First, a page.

Weeping in the Subway Line

A SUBWAY in a Walmart Location.
Image via Wikipedia

“There is a lady in front of me at Subway who is crying  hysterically because this is her last meal with her daughter.  Awwww…”

Charlie texted this “lovely” yesterday.

Evidently, freshmen have arrived at Boston University and parents are saying their goodbyes. Charlie (our son) spent the summer on campus, so is witnessing it coming back to life.  Freshmen often arrive first, so sobbing mothers staggering through the streets of Boston, a town that harbors 60+ colleges, is surely a common sight each August.

To bring this closer to home, much closer to home…

10 days.  That is all we have with our youngest, Emily, before she leaves for her freshman year at St Olaf College.  As I eyeball the last page of this chapter–these final days of her at home–emotions flood, grief descends.  The day I looked forward to when she and her brother were little, when I was overtaken with their needs and just wanted a corner for myself, is here.  In the years since then, though, I’ve learned much about sacrifice, about setting “me” and “my corner” aside and focusing on their needs and what God wants me to be as a mother.  Never perfect or even great (for years Rich and the kids called me “Mad Mom”), yet God was faithful–He formed two independent, beautiful spirits who love and seek Him.  I’m in awe of His handiwork.

It is funny.  I finally “got it”, this mothering thing, this sacrificing for the well-being of one’s kids, yet I have to let it go, for they need me to stop so they can begin the adult journey of relying on God.  Yep, it is funny…once again, I have to give up something for their sake…

10 days.  The shopping is done, mostly.  The list is made, mostly.  The packing is about to begin.  I cannot stop it, nor do I want to.  It is as it should be, yet sometimes I wish I could go back and revisit moments, fleeting moments when they were little and laughing, when they’d run around the house just to run around the house, when talking on the cordless phone while climbing a tree was “normal”, when sweet kisses goodnight on chubby children’s cheeks warmed me from inside out (tears stream, I can barely see the screen…)  No…I cannot go back, those moments are gone.  All I have are these moments.  I must not miss these moments, even the bittersweet ones of saying “goodbye” to Emily and her childhood and “hello” to a new relationship with her as an adult.  She is ready for this, which is good, which makes it easier.  I’m not sure I’m ready, though.  Like Hide and Seek’s, “ready or not, here I come” time is up and I’m still looking for a place…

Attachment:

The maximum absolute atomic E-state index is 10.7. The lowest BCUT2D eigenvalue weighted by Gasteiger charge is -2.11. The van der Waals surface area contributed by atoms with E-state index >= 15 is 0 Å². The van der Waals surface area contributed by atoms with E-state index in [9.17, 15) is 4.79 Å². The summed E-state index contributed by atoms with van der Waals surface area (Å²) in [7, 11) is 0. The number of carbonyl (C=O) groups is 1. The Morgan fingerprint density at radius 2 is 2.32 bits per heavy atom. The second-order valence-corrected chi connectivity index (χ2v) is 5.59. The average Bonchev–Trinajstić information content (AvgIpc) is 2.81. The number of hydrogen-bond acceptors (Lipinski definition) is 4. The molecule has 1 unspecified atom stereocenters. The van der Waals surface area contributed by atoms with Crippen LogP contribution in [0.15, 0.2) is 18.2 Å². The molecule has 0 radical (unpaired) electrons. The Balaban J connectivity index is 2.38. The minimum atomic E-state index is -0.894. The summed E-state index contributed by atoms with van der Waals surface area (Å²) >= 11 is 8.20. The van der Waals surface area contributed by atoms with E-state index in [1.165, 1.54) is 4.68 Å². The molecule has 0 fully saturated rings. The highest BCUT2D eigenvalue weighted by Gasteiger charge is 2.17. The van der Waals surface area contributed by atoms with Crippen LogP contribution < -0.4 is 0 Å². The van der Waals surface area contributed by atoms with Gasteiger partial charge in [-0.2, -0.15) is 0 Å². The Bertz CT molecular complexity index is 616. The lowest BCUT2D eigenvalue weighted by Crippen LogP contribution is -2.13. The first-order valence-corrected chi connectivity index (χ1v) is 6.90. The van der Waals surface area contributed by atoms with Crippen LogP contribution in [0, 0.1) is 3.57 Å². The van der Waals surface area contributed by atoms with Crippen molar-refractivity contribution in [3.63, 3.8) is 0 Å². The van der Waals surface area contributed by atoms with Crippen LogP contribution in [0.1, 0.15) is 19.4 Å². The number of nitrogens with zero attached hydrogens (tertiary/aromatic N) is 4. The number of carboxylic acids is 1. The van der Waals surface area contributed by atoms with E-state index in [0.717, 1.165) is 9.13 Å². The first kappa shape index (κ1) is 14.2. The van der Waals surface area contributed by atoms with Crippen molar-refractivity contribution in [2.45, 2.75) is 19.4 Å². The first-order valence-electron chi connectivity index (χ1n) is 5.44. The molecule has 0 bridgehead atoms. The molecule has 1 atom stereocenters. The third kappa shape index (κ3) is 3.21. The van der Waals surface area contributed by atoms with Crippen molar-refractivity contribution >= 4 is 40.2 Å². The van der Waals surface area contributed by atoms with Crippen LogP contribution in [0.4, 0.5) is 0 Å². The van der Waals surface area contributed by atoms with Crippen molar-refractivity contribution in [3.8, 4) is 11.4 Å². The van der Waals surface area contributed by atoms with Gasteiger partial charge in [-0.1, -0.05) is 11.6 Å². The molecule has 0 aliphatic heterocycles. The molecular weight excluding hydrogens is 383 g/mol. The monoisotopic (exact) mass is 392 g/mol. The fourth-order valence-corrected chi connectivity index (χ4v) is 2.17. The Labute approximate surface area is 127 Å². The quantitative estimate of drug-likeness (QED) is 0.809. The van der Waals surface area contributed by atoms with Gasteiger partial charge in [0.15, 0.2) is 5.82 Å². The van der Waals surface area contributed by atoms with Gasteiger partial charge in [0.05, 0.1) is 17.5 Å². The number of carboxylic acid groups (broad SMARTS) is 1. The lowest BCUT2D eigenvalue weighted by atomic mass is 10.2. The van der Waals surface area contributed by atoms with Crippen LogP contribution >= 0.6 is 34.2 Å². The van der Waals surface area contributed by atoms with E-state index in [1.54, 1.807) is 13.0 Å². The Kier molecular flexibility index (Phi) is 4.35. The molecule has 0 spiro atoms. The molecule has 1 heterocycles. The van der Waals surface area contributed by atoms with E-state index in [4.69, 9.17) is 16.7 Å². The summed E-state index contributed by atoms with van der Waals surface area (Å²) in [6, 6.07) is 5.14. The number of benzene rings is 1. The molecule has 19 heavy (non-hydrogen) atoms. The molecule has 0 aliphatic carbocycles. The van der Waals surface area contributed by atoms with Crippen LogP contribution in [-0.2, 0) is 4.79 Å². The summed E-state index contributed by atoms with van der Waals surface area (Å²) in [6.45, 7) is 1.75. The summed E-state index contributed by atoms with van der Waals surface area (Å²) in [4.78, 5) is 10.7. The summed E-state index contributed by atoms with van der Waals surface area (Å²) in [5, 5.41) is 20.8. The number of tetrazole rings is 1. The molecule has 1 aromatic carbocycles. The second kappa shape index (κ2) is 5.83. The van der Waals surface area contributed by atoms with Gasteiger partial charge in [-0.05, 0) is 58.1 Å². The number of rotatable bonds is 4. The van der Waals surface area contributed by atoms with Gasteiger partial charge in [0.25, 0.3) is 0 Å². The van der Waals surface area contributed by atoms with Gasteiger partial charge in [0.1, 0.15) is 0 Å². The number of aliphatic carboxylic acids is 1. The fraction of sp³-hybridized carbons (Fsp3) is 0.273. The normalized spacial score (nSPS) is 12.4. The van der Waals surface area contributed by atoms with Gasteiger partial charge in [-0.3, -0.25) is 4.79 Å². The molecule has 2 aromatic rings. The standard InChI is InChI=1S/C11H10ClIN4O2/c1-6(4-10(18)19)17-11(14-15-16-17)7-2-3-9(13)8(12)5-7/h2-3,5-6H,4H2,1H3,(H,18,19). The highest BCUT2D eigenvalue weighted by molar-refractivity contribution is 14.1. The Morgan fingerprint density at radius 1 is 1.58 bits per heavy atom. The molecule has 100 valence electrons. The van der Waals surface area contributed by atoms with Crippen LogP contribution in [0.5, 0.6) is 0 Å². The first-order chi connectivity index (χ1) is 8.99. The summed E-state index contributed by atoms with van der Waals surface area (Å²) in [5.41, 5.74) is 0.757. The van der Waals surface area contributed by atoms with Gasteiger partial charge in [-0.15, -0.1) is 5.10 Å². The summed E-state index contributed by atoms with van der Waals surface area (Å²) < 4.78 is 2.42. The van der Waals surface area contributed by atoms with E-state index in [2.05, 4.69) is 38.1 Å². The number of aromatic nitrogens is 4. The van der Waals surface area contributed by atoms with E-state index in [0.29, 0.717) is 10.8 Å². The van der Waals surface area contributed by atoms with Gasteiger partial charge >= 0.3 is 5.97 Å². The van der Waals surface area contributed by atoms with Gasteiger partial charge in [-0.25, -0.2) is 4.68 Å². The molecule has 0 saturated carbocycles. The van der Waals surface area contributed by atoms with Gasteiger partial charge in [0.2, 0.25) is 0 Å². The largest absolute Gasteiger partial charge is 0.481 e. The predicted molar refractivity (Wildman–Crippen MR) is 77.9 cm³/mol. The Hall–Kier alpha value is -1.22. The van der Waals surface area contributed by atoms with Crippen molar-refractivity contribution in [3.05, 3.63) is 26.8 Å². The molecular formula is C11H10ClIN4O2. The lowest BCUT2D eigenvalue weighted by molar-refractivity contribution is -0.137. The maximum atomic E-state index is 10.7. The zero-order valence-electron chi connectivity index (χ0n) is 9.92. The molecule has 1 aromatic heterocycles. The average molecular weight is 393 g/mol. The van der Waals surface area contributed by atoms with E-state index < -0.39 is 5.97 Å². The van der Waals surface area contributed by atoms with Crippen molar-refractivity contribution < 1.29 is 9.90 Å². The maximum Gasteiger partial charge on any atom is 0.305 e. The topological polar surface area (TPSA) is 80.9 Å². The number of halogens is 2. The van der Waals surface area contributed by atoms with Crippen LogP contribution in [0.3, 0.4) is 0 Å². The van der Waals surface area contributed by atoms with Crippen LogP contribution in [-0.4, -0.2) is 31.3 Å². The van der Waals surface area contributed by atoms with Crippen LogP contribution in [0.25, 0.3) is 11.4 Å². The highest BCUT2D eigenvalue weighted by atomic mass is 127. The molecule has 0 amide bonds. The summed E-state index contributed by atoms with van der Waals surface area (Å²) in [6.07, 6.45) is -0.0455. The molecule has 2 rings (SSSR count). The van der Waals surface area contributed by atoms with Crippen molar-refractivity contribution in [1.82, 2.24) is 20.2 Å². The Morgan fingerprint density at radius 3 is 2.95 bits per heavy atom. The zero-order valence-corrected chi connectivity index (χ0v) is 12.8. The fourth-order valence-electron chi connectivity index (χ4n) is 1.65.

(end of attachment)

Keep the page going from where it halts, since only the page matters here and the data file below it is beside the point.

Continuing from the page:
10 days.  In ten days I’ll watch her step into life without me nearby…in ten days my life shifts significantly.  No “Mom” ringing through our home.  No family meals to serve.  No silly girl talk in the bathroom.  No hugs goodnight or teenage friends dropping in.  Can I do this?  Can I finish this chapter and begin the next…even if it means grief?  Even if the pages are wet with tears, the ink is blurry and I can’t read a thing?

God, please help me…please help all mothers weeping in the Subway line…

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6 thoughts on “Weeping in the Subway Line

    1. Kate,

      Well, small world! Have her look Em up–Em is a music ed major, emphasis on flute (she’ll be busy, busy in the flute dept). Is your student pursuing music and/or flute?

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  1. This made ME cry and I still have 5 years before I HAVE to let go!!!! I keep telling my husband we still have time for one more! just one more!!!! :)

    Boston and St Olaf…. great places to visit once or twice, right?

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  2. Oh Cindy,

    Enjoy this time, 5 years goes quick. One more?! Well, all the more power to ya :)

    Yes, Boston is lovely and St Olaf is just an hour away, so…yes, need to carve out visiting time…

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  3. Thanks for sharing from your heart Jodi! I had lunch with Zach today and found myself with tears in my eyes as I walked to my van and I am not even his Mom. You must be so proud, Emily and Charlie are amazing young adults; way to go Mom, Dad and God! Hugs to you my friend.

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  4. Julie, thanks! You and your loving heart are a big reason they’re such terrific young adults! Thanks for being there and caring…God speed to Zach. I’m glad you were able to connect before he left…

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